In 1929, a New York organization held a contest, offering a six-day trip to Bermuda to a “business girl” who suggested the winning name for a new women-only hotel. Names poured in: The Diana. The Patrician. Broad View. The organization would eventually choose The Sutton. But another entry summed up what the residence actually meant to the women who stayed there: Paradise.
For over a century, such same-sex hotels served as places of respite, relaxation, and full-time residence for women young and old. Born from Victorian-era fears about women’s morality, the hotels housed thousands of ambitious women who helped redefine America’s idea of their place in society.
In early 19th-century America, the idea of unchaperoned travel was almost unthinkable for most women. In a mostly sex-segregated society, middle- and upper-class white women weren’t expected to have an interest in travel or urban life, and the home was touted as their true sphere. When women did travel, they were strictly minded and swept into private quarters as quickly as possible.
Most public places didn’t just frown on women—they forbade them. Cities were demonized as immoral places unfit for the fairer sex, and women who worked outside the home were seen as dangerous and sexually brazen. Though working-class women, immigrants, and women of color did venture from their homes, often living in their employers’ houses as domestic, they were viewed with suspicion.
But times were changing, and as lower-class women flocked to cities to find work, upper-class women worried about their virtue. They responded to a housing crisis by underwriting what historian Nina E. Harkrader calls “moral homes.” These women-only boardinghouses appealed to working women whose inferior wages left them little to live on, and were seen as an opportunity to learn middle-class morals. The women didn’t live there completely alone: They were watched over by “house mothers,” older women who policed their behavior.
The homes sprung up in urban centers around the country, and by 1898 the Department of Labor (DoL) noted that 46 cities had homes for working girls—most run by Christian groups and intended as temporary dwellings. One of them, the Young Women's Christian Association (YWCA)’s Margaret Louisa Home in New York, was built in response to a surge of women workers in 1891. The DoL listed its occupants as everything from milliners to governesses, librarians, and saleswomen. Among the requirements for admission were things like “good character,” “self-supporting,” and “respectability.”
As social mores continued to change, thanks in part to the suffrage movement and women’s participation in both world wars, women from the middle and upper classes began careers, too, and women-only hotels became common. They ranged from bare-bones to glamorous. Women lived there for short periods or years, sustained by maid and meal service and a chance to socialize with their fellow residents.
With names like the Martha Washington, the Allerton, and the Barbizon, these hotels served new generations of women who, unlike their mothers, had access to college educations and intended to pursue careers before marriage. During their heyday from the 1920s through the 1970s, they were places where ambitious women could meet like-minded friends, get their start in a city, and make the most of life.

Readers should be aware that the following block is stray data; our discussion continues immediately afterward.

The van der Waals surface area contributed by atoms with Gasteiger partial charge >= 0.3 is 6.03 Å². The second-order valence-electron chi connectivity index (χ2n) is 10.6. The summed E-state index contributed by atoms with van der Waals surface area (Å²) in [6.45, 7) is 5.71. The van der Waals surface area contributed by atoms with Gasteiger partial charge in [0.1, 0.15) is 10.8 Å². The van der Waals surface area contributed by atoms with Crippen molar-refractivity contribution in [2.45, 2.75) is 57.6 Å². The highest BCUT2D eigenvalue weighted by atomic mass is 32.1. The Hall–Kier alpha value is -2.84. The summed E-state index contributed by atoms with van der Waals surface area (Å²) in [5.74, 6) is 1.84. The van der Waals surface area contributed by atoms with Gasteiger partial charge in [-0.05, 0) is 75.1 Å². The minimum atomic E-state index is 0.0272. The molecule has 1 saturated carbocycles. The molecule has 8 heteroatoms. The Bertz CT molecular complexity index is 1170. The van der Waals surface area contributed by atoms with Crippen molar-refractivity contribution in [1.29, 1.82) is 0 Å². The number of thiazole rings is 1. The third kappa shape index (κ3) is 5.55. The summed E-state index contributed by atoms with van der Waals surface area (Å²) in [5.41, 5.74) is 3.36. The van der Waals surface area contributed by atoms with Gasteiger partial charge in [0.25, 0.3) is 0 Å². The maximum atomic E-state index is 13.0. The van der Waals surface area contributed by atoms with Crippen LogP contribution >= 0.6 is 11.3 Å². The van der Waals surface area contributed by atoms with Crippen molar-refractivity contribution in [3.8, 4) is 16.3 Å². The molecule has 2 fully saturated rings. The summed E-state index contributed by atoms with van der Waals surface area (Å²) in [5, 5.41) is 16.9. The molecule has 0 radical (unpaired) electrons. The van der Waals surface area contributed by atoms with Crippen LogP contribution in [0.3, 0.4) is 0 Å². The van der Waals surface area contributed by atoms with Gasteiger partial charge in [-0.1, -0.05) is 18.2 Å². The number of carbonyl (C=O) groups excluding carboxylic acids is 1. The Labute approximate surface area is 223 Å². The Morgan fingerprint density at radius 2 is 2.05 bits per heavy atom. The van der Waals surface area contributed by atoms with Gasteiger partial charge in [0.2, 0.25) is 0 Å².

“The hotels meant freedom,” says writer and historian Paulina Bren. Her book The Barbizon: The Hotel That Set Women Free tracks the exclusive hotel’s rise and fall. Women who had never set foot in New York found a safe haven there—and a launch pad. In an era before email, cell phones, and cheap long distance calling, newcomers to a city were effectively cut off from their old social networks. In the women’s hotels, they made new ones, and lived in an atmosphere of safety and familiarity among strangers.
Most had stringent requirements for residents. To live in the Barbizon, “You had to look young, eager, and attractive—and white,” says Bren. The building teemed with models, actresses, and career women, most good-looking and well-to-do. Residents had to bring recommendation letters and were expected to actively pursue employment. Men were not allowed on upper floors.
Upstairs, though, a dormitory feel reigned. For some residents, the Barbizon was a true dorm: Students at the exclusive Katharine Gibbs secretarial school roomed there. And women living there participated in plenty of college-style antics: Grace Kelly danced down the hallways topless, and the hotels’ history echoes with secret parties, illicit liaisons, and late-night jokes.
“It’s not as if women were locked up in the Barbizon,” says Bren. “Outside was a unisex world.” Though some chafed against the hotel’s restrictions, the life they lived outside its walls was one of rampant sexual harassment, gender bias, and discriminatory employment practices.
Though they were rooted in fears about sexual purity, the hotels eventually helped normalize the idea of women as independent—even ambitious—members of society. But as women’s rights continued to expand, and the availability of legalized contraception transformed sexual values, the hotels fell out of favor. Women wanted to socialize and even live among men, and many didn’t want to marry at all.
By the 1970s, most of the women’s hotels were defunct. Though the Barbizon stayed open, it began taking male guests in 1981. When it was remodeled into luxury condos in 2006, there were only 14 women who remained as long-term residents.
“There is something that can be rich and worthwhile in private dwellings just for women,” says Bren. Today, modern professional women no longer need “protection” as they launch their careers. Nowadays, Bren says, “We women informally create those spaces ourselves.” But while their heyday may be over, the feeling of freedom and camaraderie found in history’s hotels for women are still worth claiming.